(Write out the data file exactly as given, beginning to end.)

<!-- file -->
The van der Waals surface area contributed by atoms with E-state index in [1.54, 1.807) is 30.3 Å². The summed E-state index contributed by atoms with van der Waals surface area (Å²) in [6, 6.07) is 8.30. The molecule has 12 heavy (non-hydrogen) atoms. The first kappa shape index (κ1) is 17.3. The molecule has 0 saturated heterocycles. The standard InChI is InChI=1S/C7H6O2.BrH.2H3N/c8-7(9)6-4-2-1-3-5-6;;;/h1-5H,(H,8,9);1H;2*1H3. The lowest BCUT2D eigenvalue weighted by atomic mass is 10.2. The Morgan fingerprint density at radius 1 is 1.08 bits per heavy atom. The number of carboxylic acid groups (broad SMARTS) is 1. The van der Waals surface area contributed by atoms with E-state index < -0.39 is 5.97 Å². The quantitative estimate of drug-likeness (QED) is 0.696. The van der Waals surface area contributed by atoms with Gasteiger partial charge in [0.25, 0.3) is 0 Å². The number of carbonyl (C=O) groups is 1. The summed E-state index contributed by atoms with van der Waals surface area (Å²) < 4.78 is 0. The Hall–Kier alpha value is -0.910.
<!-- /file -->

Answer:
The van der Waals surface area contributed by atoms with E-state index in [1.54, 1.807) is 30.3 Å². The summed E-state index contributed by atoms with van der Waals surface area (Å²) in [6, 6.07) is 8.30. The molecule has 12 heavy (non-hydrogen) atoms. The first kappa shape index (κ1) is 17.3. The molecule has 0 saturated heterocycles. The standard InChI is InChI=1S/C7H6O2.BrH.2H3N/c8-7(9)6-4-2-1-3-5-6;;;/h1-5H,(H,8,9);1H;2*1H3. The lowest BCUT2D eigenvalue weighted by atomic mass is 10.2. The Morgan fingerprint density at radius 1 is 1.08 bits per heavy atom. The number of carboxylic acid groups (broad SMARTS) is 1. The van der Waals surface area contributed by atoms with E-state index < -0.39 is 5.97 Å². The quantitative estimate of drug-likeness (QED) is 0.696. The van der Waals surface area contributed by atoms with Gasteiger partial charge in [0.25, 0.3) is 0 Å². The number of carbonyl (C=O) groups is 1. The summed E-state index contributed by atoms with van der Waals surface area (Å²) < 4.78 is 0. The Hall–Kier alpha value is -0.910.